Comparisons: There are only two species in the Garden and in Minnesota that will resemble Veiny Meadow-rue. One is the Tall Meadow Rue, Thalictrum dasycarpum, which grows much taller and in sunny locations and the leaves have several lobes at the tip, not the more numerous rounded teeth with crenations of Veiny Meadow-rue. Veiny Meadow-rue. T. dioicum, Early Meadow Rue is the most difficult to distinguish, because the main difference is in the achene which has a slightly longer beak and the achene body is straight, not distinctly incurved. Also, the leaflets typically have only 3 to 12 rounded lobes but some of these may be found on T. venulosum also. Read Eloise Butler's notes below. Also a word of caution from Flora of North America; "Past treatments of Thalictrum have often emphasized leaf characters that are highly variable in most species; they are therefore of poor diagnostic value and not indicative of true relationships."
Above: A section of the inflorescence. Drawing from Britton, N.L., and A. Brown. 1913. An illustrated flora of the northern United States, Canada and the British Possessions. 3 vols. Charles Scribner's Sons, New York.
Below: Stages of stem development. 1st photo - the developing cluster of flower and leaf buds. 2nd photo - the leaves beginning to unfold. 3rd photo - mature stem with remants of the leaf sheath.
Below: One section of the compound leaf. Leaflets are highly variable in shape as can be seen here.
Below: Leaf upper and underside.
Below: A small cluster of staminate flowers with reddish anthers.
Notes: Veiny Meadow-rue is not listed in any of Eloise Butler's Garden Log notes nor was it listed on Martha Crone's 1951 Garden census, but from the density of plants in the Woodland Garden, it has been there for some time. Almost all those plants are staminate. Veiny Meadow-rue is native widely scattered parts of Minnesota. It has been surveyed in only 18 of the 87 counties. It is a northern plant, found in North America North of a line from Oregon east to Minnesota, Pennsylvania and New England, excepting some of the Canadian Maritime Provinces.
Thalictrum is a large genus with almost 200 species worldwide, with 22 in North America. There are 5 species of the genus found in Minnesota, the three mentioned up above plus - T. revolutum, the waxy-leaf meadow-rue (from northern MN and is considered quite rare, if still present), and the fifth species is the Rue Anemone, T. thalictroides. Subspecies are not recognized.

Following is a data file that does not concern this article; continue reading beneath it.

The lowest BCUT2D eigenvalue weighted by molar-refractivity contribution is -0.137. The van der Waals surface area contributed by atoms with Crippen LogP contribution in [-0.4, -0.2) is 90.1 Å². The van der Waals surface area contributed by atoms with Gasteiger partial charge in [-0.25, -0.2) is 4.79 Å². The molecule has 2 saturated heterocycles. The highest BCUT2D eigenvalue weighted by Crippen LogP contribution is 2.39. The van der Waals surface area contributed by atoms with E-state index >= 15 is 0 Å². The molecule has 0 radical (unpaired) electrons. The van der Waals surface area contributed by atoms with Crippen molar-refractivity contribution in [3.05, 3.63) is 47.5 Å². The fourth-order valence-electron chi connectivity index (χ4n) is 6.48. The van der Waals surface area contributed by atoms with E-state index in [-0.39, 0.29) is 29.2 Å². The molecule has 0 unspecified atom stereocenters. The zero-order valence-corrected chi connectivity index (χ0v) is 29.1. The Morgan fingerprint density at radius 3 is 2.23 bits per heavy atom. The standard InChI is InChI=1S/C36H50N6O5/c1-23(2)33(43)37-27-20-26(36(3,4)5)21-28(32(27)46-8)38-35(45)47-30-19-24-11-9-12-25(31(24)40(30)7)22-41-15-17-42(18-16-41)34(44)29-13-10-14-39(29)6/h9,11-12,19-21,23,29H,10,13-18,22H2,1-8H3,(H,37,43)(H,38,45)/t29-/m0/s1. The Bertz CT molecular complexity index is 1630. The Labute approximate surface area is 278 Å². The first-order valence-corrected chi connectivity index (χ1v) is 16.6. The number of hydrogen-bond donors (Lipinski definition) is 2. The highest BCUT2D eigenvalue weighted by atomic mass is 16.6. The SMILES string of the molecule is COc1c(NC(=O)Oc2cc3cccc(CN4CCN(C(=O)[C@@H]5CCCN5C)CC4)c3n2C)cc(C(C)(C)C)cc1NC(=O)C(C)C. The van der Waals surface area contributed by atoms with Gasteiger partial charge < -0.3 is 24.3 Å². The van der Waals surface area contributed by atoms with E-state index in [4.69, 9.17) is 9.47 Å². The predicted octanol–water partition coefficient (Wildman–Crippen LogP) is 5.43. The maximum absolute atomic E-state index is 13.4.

Eloise Butler wrote: "It is not uncommon in Maying parties to hear the explanation, “Oh, what a pretty fern!” as the attention is attracted to the delicate many-branched leaf of the Early Meadow Rue, one of the crowfoot family. The leaf stalk of the meadow rue is branched four times into three divisions, so that it bears in all eighty-one leaflets. The leaf is as pleasing as that of a fern and adds an airy fern-like grace to a bouquet. Ferns, by the way, have three characters by which they may be distinguished from other plants - a coiled leaf-bud which unrolls at the base when the leaf expands, displaying a forked venation (a second peculiarity of the fern); and, later, some brown or yellowish dots usually on the under side in which are developed spores. Ferns have neither flowers nor seeds, while one individual of the Early Meadow Rue has a spray of tiny pollen-bearing flowers, and another the seed-producing flowers. These separated flowers are pollinated by the wind." Published May 28, 1911, Sunday Minneapolis Tribune. (Full Article) [NOTE: Her statement of the number of leaflets applies to a fully developed leaf. Plants will be seen with fewer leaflets.]
References: Plant characteristics are generally from sources 1A, 32, W2, W3, W7 & W8 plus others as specifically applied. Distribution principally from W1, W2 and 28C. Planting history generally from 1, 4 & 4a. Other sources by specific reference. See Reference List for details.
Identification booklet for most of the flowering forbs and small flowering shrubs of the Eloise Butler Wildflower Garden. Details Here.
Friends of the Wild Flower Garden, Inc. Text and photos are by G. D. Bebeau unless otherwise credited. "www.friendsofthewildflowergarden.org"